#at the beginning of the line.
area_circle. Google is your friend if you can’t remember the formula! Also, remember that R already knows about
c()to create a vector called
weightcontaining the weight (in kg) of 10 children:
69, 62, 57, 59, 59, 64, 56, 66, 67, 66(Section 2.3 shows you how to do this).
weightvector. Get R to calculate the mean, variance, standard deviation, range of weights and the number of children of your
weightsvector (Section 2.3). Next, extract the weights for the first five children and store these weights in a new variable called
first_five. Remember, you will need to use the square brackets
[ ]to extract (aka indexing, subsetting) elements from a variable. Section 2.4.1 introduces using the
c()function again to create a vector called
heightcontaining the height (in cm) of the same 10 children:
112, 102, 83, 84, 99, 90, 77, 112, 133, 112. Use the
summary()function to summarise these data. Extract the height of the 2nd, 3rd, 9th and 10th child and assign these heights to a variable called
some_child. Also extract all the heights of children less than or equal to 99 cm and assign to a variable called
heightvariables to calculate the body mass index (BMI) for each child. The BMI is calculated as weight (in kg) divided by the square of the height (in meters). Store the results of this calculation in a variable called
bmi. Note: you don’t need to do this calculation for each child individually, you can use the vectors in the equation – this is called vectorisation (see Section 2.4.4 of the Introduction to R book).
seq()function to create a sequence of numbers ranging from 0 to 1 in steps of 0.1 (this is also a vector by the way) and assign this sequence to a variable called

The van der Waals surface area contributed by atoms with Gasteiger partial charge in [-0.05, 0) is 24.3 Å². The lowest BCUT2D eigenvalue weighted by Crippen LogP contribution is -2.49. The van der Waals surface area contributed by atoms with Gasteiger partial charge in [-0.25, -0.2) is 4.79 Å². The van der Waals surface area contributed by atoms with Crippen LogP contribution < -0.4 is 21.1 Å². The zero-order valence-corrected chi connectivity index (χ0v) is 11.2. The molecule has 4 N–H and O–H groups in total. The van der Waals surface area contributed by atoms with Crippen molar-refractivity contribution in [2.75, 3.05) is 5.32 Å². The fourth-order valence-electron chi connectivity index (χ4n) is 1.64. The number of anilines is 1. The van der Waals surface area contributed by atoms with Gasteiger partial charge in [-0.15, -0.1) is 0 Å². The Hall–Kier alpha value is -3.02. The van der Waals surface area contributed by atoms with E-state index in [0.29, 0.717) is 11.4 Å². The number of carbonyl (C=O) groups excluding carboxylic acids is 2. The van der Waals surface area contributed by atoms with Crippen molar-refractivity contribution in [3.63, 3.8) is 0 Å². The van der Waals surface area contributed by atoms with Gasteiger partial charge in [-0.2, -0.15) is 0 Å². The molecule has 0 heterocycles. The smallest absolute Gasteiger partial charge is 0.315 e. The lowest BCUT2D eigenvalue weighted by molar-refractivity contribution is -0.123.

seq1. If you’re unsure how to do this then see Section 2.3 of the book for more information.
seq2(Hint: you may find it easier to include the
rev()function in your code).
Let’s go mad! Generate the following sequences. You will need to experiment with the arguments to the
rep() function to generate these sequences (see Section 2.3 for some clues):
heightyou created in Q7. Sort the values of
heightinto ascending order (shortest to tallest) and assign the sorted vector to a new variable called
height_sorted. See Section 2.4.3 for an introduction to sorting and ordering vectors. Now sort all heights into descending order and assign the new vector a name of your choice.
child_nameswith the following names of the 10 children:
"Alfred", "Barbara", "James", "Jane", "John", "Judy", "Louise", "Mary", "Ronald", "William". .
order()function in combination with the square bracket notation
[ ](see Section 2.4.3 of the book for more details). Create a new variable called
names_sortto store the names of the children sorted by child height (from shortest to tallest). Who is the shortest? who is the tallest child? If you’re not sure how to do this, please ask one of the instructors.
weight_rev. Who is the heaviest? Who is the lightest?
NA. Missing data can be tricky to deal with in R (and in statistics more generally) and cause some surprising behaviour when using some functions (see Section 2.4.5 of the Introduction to R book). To explore this a little further let’s create a vector called
mydatawith the values
2, 4, 1, 6, 8, 5, NA, 4, 7. Notice the value of the 7th element of
mydatais missing. Now use the
mean()function to calculate the mean of the values in
mydata. What does R return? Confused? Next, take a look at the help page for the function
mean(). Can you figure out how to alter your use of the
mean()function to calculate the mean without this missing value?
seq1from the workspace.
End of Exercise 2